A Data Dictionary, also called a Data Definition Matrix, provides detailed information about the business data, such as standard definitions of data elements, their meanings, and allowable values. While a conceptual or logical Entity Relationship Diagram will focus on the high-level business concepts, a Data Dictionary will provide more detail about each attribute of a business concept.
Essentially, a data dictionary provides a tool that enables you to communicate business stakeholder requirements in such a way that your technical team can more easily design a relational database or data structure to meet those requirements. It helps avoid project mishaps such as requiring information in a field that a business stakeholder can’t reasonably be expected to provide, or expecting the wrong type of information in a field.
What’s more, if you’ve been wondering what to do with long lists of fields inside use cases or other requirements documents, you’ll be happy to learn that they have an ideal home in a data dictionary.
Alternatively, if you’ve been creating spreadsheets to organize data-related information, you might be surprised to learn that you’ve been creating a form of a Data Dictionary. For a long time, I simply referred to these types of specifications as “content specs” or a “data matrix,” only to discover I’d been creating Data Dictionaries for over 10 years of project work.
(By the way, if you are looking to learn more about data modeling, be sure to check out our Free Data Modeling Training.)
The Key Elements of a Data Dictionary
A Data Dictionary provides information about each attribute, also referred to as fields, of a data model. An attribute is a place in the database that holds information. For example, if we were to create a Data Dictionary representing the articles here on Bridging the Gap, we’d potentially have attributes for article title, article author, article category, and the article content itself.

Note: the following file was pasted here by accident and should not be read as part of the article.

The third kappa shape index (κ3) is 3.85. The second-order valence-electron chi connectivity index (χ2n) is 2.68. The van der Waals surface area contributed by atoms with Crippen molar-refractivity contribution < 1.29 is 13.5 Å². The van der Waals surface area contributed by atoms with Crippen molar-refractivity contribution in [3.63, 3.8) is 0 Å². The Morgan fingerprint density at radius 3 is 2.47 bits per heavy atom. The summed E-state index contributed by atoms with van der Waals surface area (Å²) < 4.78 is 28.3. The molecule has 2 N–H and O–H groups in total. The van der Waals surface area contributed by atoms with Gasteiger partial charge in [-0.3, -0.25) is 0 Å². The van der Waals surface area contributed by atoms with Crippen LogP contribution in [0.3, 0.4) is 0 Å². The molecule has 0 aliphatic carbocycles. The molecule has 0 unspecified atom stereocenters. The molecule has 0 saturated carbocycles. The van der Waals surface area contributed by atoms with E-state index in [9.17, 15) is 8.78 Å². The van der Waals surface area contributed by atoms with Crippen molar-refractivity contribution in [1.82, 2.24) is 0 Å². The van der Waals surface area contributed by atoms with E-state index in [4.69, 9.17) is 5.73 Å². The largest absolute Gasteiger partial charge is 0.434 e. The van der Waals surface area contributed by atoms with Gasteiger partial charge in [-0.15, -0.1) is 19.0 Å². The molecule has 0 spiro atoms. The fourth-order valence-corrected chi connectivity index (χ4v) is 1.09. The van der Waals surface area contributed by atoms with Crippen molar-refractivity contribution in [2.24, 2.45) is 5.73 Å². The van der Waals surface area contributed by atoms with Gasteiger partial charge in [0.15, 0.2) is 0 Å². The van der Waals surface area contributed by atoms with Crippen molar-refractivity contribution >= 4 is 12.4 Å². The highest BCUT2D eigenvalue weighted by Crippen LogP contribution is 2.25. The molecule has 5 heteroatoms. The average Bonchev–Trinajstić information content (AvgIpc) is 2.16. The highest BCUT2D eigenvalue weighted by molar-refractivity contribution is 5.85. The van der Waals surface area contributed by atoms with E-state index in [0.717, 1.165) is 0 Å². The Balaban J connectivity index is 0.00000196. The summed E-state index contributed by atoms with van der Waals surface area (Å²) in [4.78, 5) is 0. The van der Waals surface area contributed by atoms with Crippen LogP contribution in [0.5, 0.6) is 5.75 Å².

A Data Dictionary is typically organized in a spreadsheet format. Each attribute is listed as a row in the spreadsheet and each column labels an element of information that is useful to know about the attribute.
Let’s look at the most common elements included in a data dictionary.
- Attribute Name – A unique identifier, typically expressed in business language, that labels each attribute.
- Optional/Required – Indicates whether information is required in an attribute before a record can be saved.
- Attribute Type – Defines what type of data is allowable in a field. Common types include text, numeric, date/time, enumerated list, look-ups, booleans, and unique identifiers.
While these are the core elements of a data dictionary, it’s not uncommon to document additional information about each element, which may include the source of the information, the table or concept in which the attribute is contained, the physical database field name, the field length, and any default values.
Example of a Data Dictionary
You are probably wondering how all of this comes together.
Here’s a look at a simplified example data dictionary that contains the attribute from our Bridging the Gap article example, along with critical information about each attribute.
As you can see, a data dictionary defines critical information about each attribute in a business-focused way. It also organizes information that might otherwise be scattered across multiple different documents and specs, making it easier for your database developer to design or update a database that meets business requirements.
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